On my way to work today, I heard a radio ad where a well-known media figure was promoting a 30-minute webinar where you can learn everything you need to know about the new administration and what you should be doing right now with your investments! Find out how markets have performed under different presidential administrations over the last 48 years. Apparently reviewing what happened under President Reagan is now a predictor of what will happen under President Biden? Of course, this same media personality was promoting a different webinar back in October talking about how to change your investment strategy as a result of the election…like your strategy should be in a constant state of flux based on things completely outside your control. Really!?
A new year inevitably brings an onslaught of ads, posts, and emails filled with forecasts and predictions. Human beings have a desperate need to find certainty in the uncertain. Predictions fascinate us! This is what makes “experts” so valuable. Experts have the arrogance to confidently tell us what is going to happen and when. Predictive “models” were all the rage in 2020.
How do those predictions usually work out when it comes to the economy and investments? A prominent researcher has tracked “Sure Thing” predictions from financial media over the last 11 years and found the results to be dismal.
*Table from Larry Swedroe, chief research officer for Buckingham Strategic Wealth.
Keep in mind these were considered market and economic forecasts with a strong consensus view that were sure to happen…no doubts in anyone’s mind! The “experts” were wrong on 5 of 9 predictions in 2020. You might argue 2020 is not the best year to review because it was such a crazy year with a global pandemic, an historically bizarre election season, etc. That is entirely reasonable, yet our esteemed forecasters were actually right more often in 2020 than they had been over the previous 10 years! You would have been better off flipping a coin.
The point is there will always be a market for crystal balls. People will always want to know what is going to happen so we can be prepared. The problem with predictions is we usually crave them from the perspective of a behavioral tendency called Confirmation Bias. The American Psychological Association defines Confirmation Bias as the tendency to look for information that supports, rather than rejects, one’s preconceptions, typically by interpreting evidence to confirm existing beliefs while rejecting or ignoring any conflicting data. Sound familiar?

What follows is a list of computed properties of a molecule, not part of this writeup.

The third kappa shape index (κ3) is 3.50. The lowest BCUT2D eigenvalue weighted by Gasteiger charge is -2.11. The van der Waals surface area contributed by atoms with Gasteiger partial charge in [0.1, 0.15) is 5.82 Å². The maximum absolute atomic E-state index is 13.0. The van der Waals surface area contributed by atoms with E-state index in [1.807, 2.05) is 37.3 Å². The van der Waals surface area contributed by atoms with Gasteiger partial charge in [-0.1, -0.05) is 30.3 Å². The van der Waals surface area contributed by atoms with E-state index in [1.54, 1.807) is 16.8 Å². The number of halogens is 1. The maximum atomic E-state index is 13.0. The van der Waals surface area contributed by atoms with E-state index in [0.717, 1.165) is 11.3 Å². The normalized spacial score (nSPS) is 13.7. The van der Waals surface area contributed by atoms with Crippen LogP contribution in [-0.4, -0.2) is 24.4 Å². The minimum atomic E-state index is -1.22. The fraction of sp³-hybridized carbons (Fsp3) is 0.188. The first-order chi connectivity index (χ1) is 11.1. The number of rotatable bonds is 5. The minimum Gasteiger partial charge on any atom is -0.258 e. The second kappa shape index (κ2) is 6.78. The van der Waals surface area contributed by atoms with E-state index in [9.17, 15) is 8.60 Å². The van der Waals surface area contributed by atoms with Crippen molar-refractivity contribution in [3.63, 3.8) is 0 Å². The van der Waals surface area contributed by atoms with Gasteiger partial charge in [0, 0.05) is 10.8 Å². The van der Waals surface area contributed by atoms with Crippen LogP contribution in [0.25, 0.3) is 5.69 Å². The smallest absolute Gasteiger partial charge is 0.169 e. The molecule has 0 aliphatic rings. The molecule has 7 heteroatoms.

It would have been entirely appropriate to crown 2020 as the Year of Confirmation Bias! Coronavirus, the election, and the stock market were ripe with wildly varying predictions to suit whatever preconceived notions you hold dear. It was not hard to find “evidence” to support whatever belief you felt strongly about. The results were awful!
If it is futile to rely on experts to predict an uncertain future, how do we make difficult financial decisions? How do we pick investments? Plan for retirement? Ask our Magic 8 Ball? Guess?!
We at D&C do not pretend to know the future, but we do have an answer in the context of financial planning and advice. Our approach is time tested and will be appropriate regardless of whatever encore presentation 2021 might have in mind after the calamity that was 2020. We call it purpose driven investing. What is the purpose? Quality of life! A definition of quality of life is: the standard of health, comfort, and happiness experienced by an individual. Quality of life is personal, fulfilling, and profoundly powerful as a positive motivator to take control of your future. Personal quality of life takes precedence over presidential elections or other worldly events, even a pandemic!
I will continue this idea in my next blog post where I will get into more detail of how we help our clients implement purpose driven investing…but if your advisor is promoting predictions as their value, please contact us and experience the difference Quality of Life Planning™ provides.